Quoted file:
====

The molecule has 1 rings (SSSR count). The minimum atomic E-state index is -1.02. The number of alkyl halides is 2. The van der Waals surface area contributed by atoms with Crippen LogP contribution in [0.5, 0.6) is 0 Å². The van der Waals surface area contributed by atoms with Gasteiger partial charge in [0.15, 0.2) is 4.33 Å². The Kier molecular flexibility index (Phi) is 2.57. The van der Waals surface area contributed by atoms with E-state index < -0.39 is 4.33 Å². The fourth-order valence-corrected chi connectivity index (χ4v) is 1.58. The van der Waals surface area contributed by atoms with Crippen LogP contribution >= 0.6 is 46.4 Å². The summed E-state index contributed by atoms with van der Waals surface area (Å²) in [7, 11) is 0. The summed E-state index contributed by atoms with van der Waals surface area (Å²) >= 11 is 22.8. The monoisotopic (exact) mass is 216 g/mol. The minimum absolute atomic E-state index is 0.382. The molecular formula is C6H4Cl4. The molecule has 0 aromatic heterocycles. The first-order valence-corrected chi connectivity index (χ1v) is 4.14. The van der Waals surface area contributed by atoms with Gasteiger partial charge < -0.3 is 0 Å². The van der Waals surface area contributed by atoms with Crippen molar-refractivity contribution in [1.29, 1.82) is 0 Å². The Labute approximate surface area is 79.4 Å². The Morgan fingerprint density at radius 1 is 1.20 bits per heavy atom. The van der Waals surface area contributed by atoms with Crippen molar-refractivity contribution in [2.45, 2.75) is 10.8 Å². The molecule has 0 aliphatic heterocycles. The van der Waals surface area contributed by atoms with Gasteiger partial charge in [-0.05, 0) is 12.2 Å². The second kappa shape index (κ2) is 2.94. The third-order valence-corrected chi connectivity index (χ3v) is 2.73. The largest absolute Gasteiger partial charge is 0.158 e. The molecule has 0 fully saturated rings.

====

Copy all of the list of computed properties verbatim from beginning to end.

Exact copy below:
The molecule has 1 rings (SSSR count). The minimum atomic E-state index is -1.02. The number of alkyl halides is 2. The van der Waals surface area contributed by atoms with Crippen LogP contribution in [0.5, 0.6) is 0 Å². The van der Waals surface area contributed by atoms with Gasteiger partial charge in [0.15, 0.2) is 4.33 Å². The Kier molecular flexibility index (Phi) is 2.57. The van der Waals surface area contributed by atoms with E-state index < -0.39 is 4.33 Å². The fourth-order valence-corrected chi connectivity index (χ4v) is 1.58. The van der Waals surface area contributed by atoms with Crippen LogP contribution >= 0.6 is 46.4 Å². The summed E-state index contributed by atoms with van der Waals surface area (Å²) in [7, 11) is 0. The summed E-state index contributed by atoms with van der Waals surface area (Å²) >= 11 is 22.8. The monoisotopic (exact) mass is 216 g/mol. The minimum absolute atomic E-state index is 0.382. The molecular formula is C6H4Cl4. The molecule has 0 aromatic heterocycles. The first-order valence-corrected chi connectivity index (χ1v) is 4.14. The van der Waals surface area contributed by atoms with Gasteiger partial charge < -0.3 is 0 Å². The van der Waals surface area contributed by atoms with Crippen molar-refractivity contribution in [1.29, 1.82) is 0 Å². The Labute approximate surface area is 79.4 Å². The Morgan fingerprint density at radius 1 is 1.20 bits per heavy atom. The van der Waals surface area contributed by atoms with Crippen molar-refractivity contribution in [2.45, 2.75) is 10.8 Å². The molecule has 0 aliphatic heterocycles. The van der Waals surface area contributed by atoms with Gasteiger partial charge in [-0.05, 0) is 12.2 Å². The second kappa shape index (κ2) is 2.94. The third-order valence-corrected chi connectivity index (χ3v) is 2.73. The largest absolute Gasteiger partial charge is 0.158 e. The molecule has 0 fully saturated rings.